Though this lack of regulation benefited sales it also led to disputes, such as that between John Dunton and Patrick Campbell, and ultimately drove the trade to monitor itself, with auctioneers undertaking their own unofficial recordings. Cooper published a running list of libraries whose contents had been sold at auction, noting the date and original owner, while the emerging problem of audience members who bid for books but did not pay led to the establishment of a common ‘account of names’, listing those who ‘have hitherto neglected to pay for their own’. Yet it was not only buyers that needed monitoring. The honesty of the auctioneer also required authentication, as this ‘Attestation’ signed by four of Dunton’s associates suggests:
That being all of us present at Mr John Dunton’s Three Auctions in Dublin, and having seen the management thereof every day, we do attest that as all was carried on and managed with the greatest candour and sincerity imaginable by Mr Dunton, [...] that Mr Dunton’s Demeanour during his whole Auctions, has been such as has given content to all the gentlemen there; for whereas in other auctions it is common to have Setters to raise the value of the books, in Mr Dunton’s Auctions we are sure there were none from the beginning to the end.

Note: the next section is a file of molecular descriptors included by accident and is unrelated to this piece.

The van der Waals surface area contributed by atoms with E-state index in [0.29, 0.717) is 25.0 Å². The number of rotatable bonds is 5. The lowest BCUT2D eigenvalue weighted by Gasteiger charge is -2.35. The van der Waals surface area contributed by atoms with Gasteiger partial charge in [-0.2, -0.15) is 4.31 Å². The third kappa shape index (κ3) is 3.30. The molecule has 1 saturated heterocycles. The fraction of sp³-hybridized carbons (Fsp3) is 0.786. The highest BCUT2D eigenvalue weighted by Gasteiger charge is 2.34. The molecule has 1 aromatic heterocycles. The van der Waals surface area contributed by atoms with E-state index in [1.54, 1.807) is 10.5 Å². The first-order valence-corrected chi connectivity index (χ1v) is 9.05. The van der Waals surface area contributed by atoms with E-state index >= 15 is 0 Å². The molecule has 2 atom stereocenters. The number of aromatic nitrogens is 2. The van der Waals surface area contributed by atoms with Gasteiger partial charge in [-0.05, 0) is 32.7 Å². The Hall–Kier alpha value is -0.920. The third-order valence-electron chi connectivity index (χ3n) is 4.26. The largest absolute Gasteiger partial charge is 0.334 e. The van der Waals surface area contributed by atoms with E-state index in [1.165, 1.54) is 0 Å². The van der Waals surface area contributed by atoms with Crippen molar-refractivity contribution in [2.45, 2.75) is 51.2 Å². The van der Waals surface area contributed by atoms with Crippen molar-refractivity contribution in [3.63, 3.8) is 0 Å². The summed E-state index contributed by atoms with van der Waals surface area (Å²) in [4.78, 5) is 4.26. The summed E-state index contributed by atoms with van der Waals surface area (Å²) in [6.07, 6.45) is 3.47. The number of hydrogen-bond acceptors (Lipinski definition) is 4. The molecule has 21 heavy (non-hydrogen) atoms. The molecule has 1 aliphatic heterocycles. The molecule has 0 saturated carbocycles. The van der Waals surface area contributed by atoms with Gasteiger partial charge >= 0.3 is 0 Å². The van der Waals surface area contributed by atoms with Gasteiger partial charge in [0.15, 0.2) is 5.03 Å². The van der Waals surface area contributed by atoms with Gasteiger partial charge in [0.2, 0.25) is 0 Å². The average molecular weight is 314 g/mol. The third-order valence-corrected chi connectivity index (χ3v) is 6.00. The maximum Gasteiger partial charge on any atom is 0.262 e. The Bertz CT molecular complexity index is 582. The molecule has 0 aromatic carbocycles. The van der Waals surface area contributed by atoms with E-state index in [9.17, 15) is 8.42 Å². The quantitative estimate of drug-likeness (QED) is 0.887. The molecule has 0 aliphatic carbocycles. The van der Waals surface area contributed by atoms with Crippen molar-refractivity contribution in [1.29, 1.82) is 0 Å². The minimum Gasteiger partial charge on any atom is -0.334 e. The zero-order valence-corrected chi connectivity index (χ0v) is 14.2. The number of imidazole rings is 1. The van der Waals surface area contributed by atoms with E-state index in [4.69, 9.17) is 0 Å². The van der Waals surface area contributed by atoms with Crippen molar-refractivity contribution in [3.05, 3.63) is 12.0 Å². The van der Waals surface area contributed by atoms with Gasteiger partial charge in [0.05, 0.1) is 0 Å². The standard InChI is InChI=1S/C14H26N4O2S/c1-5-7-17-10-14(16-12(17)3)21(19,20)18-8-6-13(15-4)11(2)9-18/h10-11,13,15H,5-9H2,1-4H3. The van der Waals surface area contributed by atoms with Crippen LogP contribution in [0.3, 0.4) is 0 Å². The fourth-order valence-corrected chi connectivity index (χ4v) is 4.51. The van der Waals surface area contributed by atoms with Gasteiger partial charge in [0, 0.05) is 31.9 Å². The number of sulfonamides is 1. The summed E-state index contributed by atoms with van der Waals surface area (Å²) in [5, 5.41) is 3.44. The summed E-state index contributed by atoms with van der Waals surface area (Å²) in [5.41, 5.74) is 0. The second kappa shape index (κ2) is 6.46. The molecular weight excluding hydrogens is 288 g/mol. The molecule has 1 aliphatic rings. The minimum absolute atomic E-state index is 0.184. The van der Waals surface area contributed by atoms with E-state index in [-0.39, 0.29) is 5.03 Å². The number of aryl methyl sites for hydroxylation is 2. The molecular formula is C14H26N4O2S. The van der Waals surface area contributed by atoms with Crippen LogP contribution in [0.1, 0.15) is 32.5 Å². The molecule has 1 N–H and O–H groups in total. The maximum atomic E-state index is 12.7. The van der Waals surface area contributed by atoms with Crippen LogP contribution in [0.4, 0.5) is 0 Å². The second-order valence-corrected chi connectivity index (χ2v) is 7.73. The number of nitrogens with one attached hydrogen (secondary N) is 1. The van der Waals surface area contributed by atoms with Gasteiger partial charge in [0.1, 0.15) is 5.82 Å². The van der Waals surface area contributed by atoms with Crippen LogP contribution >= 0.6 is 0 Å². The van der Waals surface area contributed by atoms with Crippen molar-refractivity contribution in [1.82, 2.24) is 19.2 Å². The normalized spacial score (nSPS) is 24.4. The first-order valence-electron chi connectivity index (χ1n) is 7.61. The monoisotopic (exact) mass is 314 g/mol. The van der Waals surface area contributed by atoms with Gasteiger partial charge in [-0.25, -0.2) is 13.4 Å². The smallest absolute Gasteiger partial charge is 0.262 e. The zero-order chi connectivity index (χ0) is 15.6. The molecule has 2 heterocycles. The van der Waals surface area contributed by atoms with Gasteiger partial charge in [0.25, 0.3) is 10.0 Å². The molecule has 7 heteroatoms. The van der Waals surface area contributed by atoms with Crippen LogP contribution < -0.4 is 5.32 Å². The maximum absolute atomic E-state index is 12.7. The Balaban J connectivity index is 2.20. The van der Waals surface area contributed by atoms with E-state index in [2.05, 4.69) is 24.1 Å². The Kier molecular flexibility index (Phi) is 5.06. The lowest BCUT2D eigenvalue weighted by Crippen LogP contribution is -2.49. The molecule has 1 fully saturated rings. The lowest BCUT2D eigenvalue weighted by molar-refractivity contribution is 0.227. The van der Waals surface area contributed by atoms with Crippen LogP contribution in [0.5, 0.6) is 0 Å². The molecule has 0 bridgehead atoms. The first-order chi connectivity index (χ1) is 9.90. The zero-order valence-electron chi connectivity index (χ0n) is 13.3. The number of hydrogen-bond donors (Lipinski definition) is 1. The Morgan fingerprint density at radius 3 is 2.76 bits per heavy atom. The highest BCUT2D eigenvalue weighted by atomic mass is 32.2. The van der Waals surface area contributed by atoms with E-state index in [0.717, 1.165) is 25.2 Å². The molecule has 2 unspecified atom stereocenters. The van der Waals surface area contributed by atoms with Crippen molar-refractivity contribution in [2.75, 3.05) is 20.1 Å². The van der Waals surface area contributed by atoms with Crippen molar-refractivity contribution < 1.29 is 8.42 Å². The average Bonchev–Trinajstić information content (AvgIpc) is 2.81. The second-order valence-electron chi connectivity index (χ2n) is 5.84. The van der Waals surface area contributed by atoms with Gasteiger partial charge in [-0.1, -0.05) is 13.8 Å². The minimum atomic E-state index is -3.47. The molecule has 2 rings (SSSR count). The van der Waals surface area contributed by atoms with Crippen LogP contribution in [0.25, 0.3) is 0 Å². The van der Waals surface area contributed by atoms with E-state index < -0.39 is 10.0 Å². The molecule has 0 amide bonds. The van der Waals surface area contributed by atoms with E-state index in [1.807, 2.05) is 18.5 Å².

The duplicitous use of ‘setters’ was among several accusations levelled against auctioneers. The notion of an auction embraced the assumption that price of goods was determined only by the bidders. It, therefore, sidestepped any bookselling regulations concerning maximum prices. Despite this, price interference by auctioneers through tactics such as setting led to literary representations of auctioneers as dishonest. Edward Ward’s poem, ‘The humours of a coffee-house’, refers to an auctioneer who, once ‘The Hammer’s down’, ‘has you in a trice’, while Thomas Brown’s 1703 elegy to Millington himself remembers the book auctioneer’s ability to ‘sell ’em by his Art for twice their worth’. Millington was widely known to be among the less honest of his trade, a perception that Thomas Hearne corroborated when he wrote that Millington, though
... certainly the best Auctioneer in the World, was at the same time very impudent & saucy, yet he was a rascal, & could not at the end of Auctions be brought to give an Account to the Persons that employ’d him, so that by that means he allow’d wt he pleased, & no more, & kept a great Number of Books that were not sold to himself.